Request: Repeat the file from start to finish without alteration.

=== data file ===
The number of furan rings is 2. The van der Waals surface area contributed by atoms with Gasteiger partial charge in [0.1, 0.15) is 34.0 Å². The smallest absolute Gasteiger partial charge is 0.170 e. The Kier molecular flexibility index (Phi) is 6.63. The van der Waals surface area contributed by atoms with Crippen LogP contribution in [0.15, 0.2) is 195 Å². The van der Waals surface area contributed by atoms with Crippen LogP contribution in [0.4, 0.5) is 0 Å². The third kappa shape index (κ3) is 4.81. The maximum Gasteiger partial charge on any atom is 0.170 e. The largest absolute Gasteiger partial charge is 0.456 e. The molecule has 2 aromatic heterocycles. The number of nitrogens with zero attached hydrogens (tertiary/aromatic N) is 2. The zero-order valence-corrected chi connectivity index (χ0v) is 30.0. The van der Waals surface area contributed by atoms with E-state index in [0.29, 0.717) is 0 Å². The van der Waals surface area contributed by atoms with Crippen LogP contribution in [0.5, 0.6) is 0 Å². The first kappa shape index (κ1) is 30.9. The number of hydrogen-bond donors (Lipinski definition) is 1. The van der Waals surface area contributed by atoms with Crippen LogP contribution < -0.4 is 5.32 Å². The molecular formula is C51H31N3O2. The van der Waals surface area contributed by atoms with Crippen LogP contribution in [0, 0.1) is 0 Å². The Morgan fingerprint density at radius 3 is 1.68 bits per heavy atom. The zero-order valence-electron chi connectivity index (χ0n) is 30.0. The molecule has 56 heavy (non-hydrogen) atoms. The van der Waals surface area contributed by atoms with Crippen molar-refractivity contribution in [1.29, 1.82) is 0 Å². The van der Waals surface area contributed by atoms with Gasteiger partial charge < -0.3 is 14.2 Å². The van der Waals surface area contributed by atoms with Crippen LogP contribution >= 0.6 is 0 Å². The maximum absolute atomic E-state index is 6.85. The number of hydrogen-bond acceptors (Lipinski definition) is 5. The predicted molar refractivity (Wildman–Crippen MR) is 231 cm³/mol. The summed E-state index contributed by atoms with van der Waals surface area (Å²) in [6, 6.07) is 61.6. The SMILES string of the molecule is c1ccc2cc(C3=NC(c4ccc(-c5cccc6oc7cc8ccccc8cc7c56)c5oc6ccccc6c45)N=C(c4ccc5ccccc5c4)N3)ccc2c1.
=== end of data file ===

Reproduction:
The number of furan rings is 2. The van der Waals surface area contributed by atoms with Gasteiger partial charge in [0.1, 0.15) is 34.0 Å². The smallest absolute Gasteiger partial charge is 0.170 e. The Kier molecular flexibility index (Phi) is 6.63. The van der Waals surface area contributed by atoms with Crippen LogP contribution in [0.15, 0.2) is 195 Å². The van der Waals surface area contributed by atoms with Crippen LogP contribution in [0.4, 0.5) is 0 Å². The third kappa shape index (κ3) is 4.81. The maximum Gasteiger partial charge on any atom is 0.170 e. The largest absolute Gasteiger partial charge is 0.456 e. The molecule has 2 aromatic heterocycles. The number of nitrogens with zero attached hydrogens (tertiary/aromatic N) is 2. The zero-order valence-corrected chi connectivity index (χ0v) is 30.0. The van der Waals surface area contributed by atoms with E-state index in [0.29, 0.717) is 0 Å². The van der Waals surface area contributed by atoms with Crippen LogP contribution in [0.5, 0.6) is 0 Å². The first kappa shape index (κ1) is 30.9. The number of hydrogen-bond donors (Lipinski definition) is 1. The van der Waals surface area contributed by atoms with Crippen LogP contribution < -0.4 is 5.32 Å². The molecular formula is C51H31N3O2. The van der Waals surface area contributed by atoms with Crippen LogP contribution in [0, 0.1) is 0 Å². The Morgan fingerprint density at radius 3 is 1.68 bits per heavy atom. The zero-order valence-electron chi connectivity index (χ0n) is 30.0. The molecule has 56 heavy (non-hydrogen) atoms. The van der Waals surface area contributed by atoms with Crippen molar-refractivity contribution in [1.29, 1.82) is 0 Å². The van der Waals surface area contributed by atoms with Gasteiger partial charge < -0.3 is 14.2 Å². The van der Waals surface area contributed by atoms with Crippen LogP contribution >= 0.6 is 0 Å². The maximum absolute atomic E-state index is 6.85. The number of hydrogen-bond acceptors (Lipinski definition) is 5. The predicted molar refractivity (Wildman–Crippen MR) is 231 cm³/mol. The summed E-state index contributed by atoms with van der Waals surface area (Å²) in [6, 6.07) is 61.6. The SMILES string of the molecule is c1ccc2cc(C3=NC(c4ccc(-c5cccc6oc7cc8ccccc8cc7c56)c5oc6ccccc6c45)N=C(c4ccc5ccccc5c4)N3)ccc2c1.